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Opinions of Friday, 1 March 2019

Columnist: Edem Light

Demanding Purposeful Manifestos: Detailed action plans vs mere promises

John Maham and Akufo-Addo John Maham and Akufo-Addo

Manifestos are by nature, promises, and goals. It is not enough. Having elected its presidential candidate, almost 2 years to the time, the electorate should demand from the NDC and its flag bearer, a four-year comprehensive action plan, with detailed cost and benefit estimates.

If it claims to have the human capital, and if it claims the present administration is driving us into a ditch, then reasonable projections premised on a worst-case scenario of where this government is likely to end us next year, can be made.

Any idiot can make promises. The devil is always in the detail. A government that is serious about hitting the ground running should not now come and waste anybody's time about creating a development plan through the NDPC, two years into its four-year administration. Plans which span several years, sometimes decades, when indeed no political party is even guaranteed a successive second term.

The elite so called, the media and civil society, owe it to the generality of the populace to impress upon the NDC this higher standard. There's no point in having a revolving door to the executive office of the land, if all that the populace would get, are lavish promises by parties in opposition, who only turn around to blame the previous administration for why their promises can't be achieved.

So for example; we need a system of independent law enforcement agencies to fight corruption and also guarantee law and order. This is a promise any political party can make in a manifesto, while not having a clue as to what specifically it should do to achieve it.

What we should have instead, is a comprehensive four year plan, providing us with what degree and understanding of independence that the party has in mind, draft bills that they intend to forward to parliament in this regard, detailed plans and cost projections associated with any structural changes that must be implemented in this regard, timelines for getting this done and contingencies for scenarios which might affect this execution.

This way, if a party promises say an independent special prosecutor, we would know how it intends to safeguard its independence from political manipulation through the backdoor via not making available a ring-fenced financing arrangement for its operations. Thus allowing politicians, the freedom to stifle its operations by simply not making funds available to it to carry out its work, as the current special prosecutor has lamented about.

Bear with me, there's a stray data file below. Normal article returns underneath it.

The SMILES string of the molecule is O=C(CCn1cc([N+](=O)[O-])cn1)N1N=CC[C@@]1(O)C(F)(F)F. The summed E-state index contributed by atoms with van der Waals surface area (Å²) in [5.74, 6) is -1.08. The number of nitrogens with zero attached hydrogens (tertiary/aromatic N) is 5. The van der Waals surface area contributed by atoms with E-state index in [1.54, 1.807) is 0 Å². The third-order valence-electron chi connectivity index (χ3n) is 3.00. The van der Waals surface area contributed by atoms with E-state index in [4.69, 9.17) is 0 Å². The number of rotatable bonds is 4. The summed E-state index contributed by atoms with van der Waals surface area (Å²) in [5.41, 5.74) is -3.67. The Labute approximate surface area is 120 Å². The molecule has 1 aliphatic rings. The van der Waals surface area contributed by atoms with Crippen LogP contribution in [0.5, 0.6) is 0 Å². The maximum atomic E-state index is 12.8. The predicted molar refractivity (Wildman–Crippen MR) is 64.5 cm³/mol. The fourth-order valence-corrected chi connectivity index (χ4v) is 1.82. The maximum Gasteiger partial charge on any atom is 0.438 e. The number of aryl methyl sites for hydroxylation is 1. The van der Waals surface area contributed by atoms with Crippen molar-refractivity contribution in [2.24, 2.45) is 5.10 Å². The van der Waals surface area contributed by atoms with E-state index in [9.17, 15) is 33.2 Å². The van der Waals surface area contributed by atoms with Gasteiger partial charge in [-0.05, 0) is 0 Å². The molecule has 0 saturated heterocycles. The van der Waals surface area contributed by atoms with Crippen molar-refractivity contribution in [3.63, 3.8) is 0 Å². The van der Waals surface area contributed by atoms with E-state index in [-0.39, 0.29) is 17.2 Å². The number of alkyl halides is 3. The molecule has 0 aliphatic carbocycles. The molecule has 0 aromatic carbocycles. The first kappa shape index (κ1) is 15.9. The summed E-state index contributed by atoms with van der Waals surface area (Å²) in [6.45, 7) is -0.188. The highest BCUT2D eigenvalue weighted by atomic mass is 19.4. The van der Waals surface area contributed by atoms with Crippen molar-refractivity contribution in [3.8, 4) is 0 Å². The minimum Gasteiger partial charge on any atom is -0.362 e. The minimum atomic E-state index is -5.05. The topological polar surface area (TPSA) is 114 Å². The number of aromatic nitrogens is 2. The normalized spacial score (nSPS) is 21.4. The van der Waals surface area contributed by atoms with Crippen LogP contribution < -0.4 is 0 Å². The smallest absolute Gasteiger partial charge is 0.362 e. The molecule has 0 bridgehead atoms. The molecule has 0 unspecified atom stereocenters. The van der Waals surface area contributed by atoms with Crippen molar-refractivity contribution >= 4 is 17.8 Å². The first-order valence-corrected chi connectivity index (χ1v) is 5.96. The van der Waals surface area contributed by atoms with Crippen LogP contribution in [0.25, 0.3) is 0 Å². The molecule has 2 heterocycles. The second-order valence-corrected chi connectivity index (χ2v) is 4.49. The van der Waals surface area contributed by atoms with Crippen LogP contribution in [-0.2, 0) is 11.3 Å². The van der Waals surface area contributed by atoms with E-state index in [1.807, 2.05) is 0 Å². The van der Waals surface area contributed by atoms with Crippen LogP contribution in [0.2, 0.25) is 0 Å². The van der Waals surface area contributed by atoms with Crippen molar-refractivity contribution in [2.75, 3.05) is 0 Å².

Such an approach should be taken with all other promises of a political party, in its manifesto. This way, if a party's development agenda is either realistic or simply empty wishful thinking in its ambitions, the numbers in their own projections will expose them because numbers simply do not lie. That way policies can be monitored and properly benchmarked by civil society if the party gets elected. An objective performance index can then be developed by civil society to benchmark in quantitative terms, what it means to be failing or succeeding, both for the government and their ministers in charge of implementing policy.

If after having roughly two years to an election, the opposition cannot dedicate at least 12 months to generating for the people it seeks to serve, a real development plan in the truest sense of the word for a manifesto, then it has absolutely no business in being in the business of wanting to govern.

If the elites so called, the media and civil society would not demand this high standard from parties claiming to want to serve the people, then nobody has any business in complaining about any problems with our society.

We are our own angels or devils, by what course we purpose to take. Whichever way, we live with our decisions for good or ill. I hope this finds a kindred soul.

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